NGC4449: an Irregular Galaxy, Jeff Olivero
NGC4449 is a irregular galaxy with many regions of star formation. This galaxy is not located in the Virgo cluster like many Messier galaxies but is located in the Canes Venatici constellation. NGC4449 is 9.8 million light years away and has a magnitude of 9.4. It was discovered back in 1788 by Sir William Herschel. Herschel started searching for nebulae and star clusters after getting a copy of the Messier catalog. He worked with an 18.7 inch reflector and catalogued a total of 2500 objects including Uranus.
The boxy shape of NGC4449 and the gaseous regions around it resemble a smaller version of the Large Magellanic Cloud. All the white and blue clumpings are regions of intense star formation where very massive and bright stars are born. These clumps are where regions of gas have condensed. The massive stars formed in the clumps light up the gas nearby. The main reason we see these clumps is because the high mass stars are 100,000 times as bright as our sun. The bar of yellower stars near the center of the galaxy indicates that those stars are at least 5 million years old. Other galaxies nearby in the constellation Canes Venatici are M51, M63, M94, and M106.
The image at X-ray wavelength indicates locations where stars in the galaxy have exploded in supernovae. Looking down and right of center you can see strong x-ray emission line up with a dense region of stars in the optical picture. The contour lines show the intensity and location of the x-ray emission.
The image (below) in the 21cm wavelength shows that NGC4449 is inside a huge halo of HI gas. HI gas is atomic hydrogen which are mainly in large clouds. HI clouds are relativly cold compared to the other gas in the galaxy. The top pictures show the optical images and the bottom pictures show radio emission from in the 21-cm wavelength. The size of this HI region is about 14 times the size of the optical image above.
The color coded image below of the HI region shows the Doppler shift. The Doppler shift shows the change in the apparent frequency of a wave as observer and source move toward or away from each other. The image shows that there is some counter rotation of some of the gas in the galaxy which means that the galaxy must have encountered another galaxy and NGC4449 took some of its gas.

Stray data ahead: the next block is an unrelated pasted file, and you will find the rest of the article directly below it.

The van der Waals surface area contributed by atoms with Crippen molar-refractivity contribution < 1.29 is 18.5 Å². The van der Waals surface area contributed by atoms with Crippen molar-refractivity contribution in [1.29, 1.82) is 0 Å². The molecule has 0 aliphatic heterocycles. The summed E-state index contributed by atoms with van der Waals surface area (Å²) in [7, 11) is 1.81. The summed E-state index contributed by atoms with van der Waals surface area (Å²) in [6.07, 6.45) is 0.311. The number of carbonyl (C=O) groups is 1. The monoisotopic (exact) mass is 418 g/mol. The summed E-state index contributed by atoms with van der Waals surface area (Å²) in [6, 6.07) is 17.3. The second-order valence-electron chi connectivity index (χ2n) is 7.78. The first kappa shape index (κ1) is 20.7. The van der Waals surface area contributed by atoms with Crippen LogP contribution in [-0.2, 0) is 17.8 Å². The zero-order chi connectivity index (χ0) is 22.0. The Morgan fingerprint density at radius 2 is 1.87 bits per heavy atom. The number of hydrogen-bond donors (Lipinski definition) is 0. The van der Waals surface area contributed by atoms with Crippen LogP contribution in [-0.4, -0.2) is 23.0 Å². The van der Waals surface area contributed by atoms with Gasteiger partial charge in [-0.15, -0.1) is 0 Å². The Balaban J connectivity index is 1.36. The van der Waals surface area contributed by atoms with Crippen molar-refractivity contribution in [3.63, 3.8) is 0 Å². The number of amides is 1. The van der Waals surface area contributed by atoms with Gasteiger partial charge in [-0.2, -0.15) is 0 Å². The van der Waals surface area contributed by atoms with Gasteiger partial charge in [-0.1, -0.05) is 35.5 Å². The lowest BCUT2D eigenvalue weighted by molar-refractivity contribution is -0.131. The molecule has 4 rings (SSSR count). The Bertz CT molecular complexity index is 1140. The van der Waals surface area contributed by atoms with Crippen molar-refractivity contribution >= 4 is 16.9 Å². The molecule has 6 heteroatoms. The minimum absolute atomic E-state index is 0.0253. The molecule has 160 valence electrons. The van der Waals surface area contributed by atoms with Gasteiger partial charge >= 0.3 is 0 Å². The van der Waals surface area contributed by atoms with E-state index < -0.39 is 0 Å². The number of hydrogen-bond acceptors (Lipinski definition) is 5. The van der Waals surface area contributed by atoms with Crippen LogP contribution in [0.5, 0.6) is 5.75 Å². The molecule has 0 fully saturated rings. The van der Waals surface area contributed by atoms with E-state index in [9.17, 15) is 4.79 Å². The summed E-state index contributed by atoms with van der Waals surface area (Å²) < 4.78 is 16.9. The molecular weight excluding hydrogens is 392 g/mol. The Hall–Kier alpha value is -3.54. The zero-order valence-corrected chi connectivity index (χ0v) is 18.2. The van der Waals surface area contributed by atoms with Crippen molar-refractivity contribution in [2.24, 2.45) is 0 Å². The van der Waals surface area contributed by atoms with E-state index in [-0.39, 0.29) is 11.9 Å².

This graph shows a profile of the major axis of the galaxy from 3 to 45 kpc. This shows that the surface brightness drops off exponentially which is typical for spiral galaxies surface brightnesses. The profile is the brightness of each pixel along a line on the major axis of the galaxy. The graph fits the exponential drop very well and the scale length of 38.5 +0.9. The scale length is when the surface brightness drops to 1/e of the central value. This gives a central surface brightness of 4174 + 156 counts/pixel in a 300 second clear exposure. From finding the scale length on the major and minor axis, the inclination is found to be 33 degrees.
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Hunter, D. A.. NGC4449
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Kutner, M. L. 2003, Astronomy: A Physical Perspective, 2nd ed. (Cambridge:CambridgeUniversity Press)
Students for the Exploration and Development of Space, NGC4449
Students for the Exploration
and Development of Space, Hartmut Frommert
Wang, W.-H. LMC
This research has made use of the NASA/IPAC Extragalactic Database (NED) which is operated by the Jet Propulsion Laboratory, California Institute of Technology, under contract with the National Aeronautics and Space Administration.
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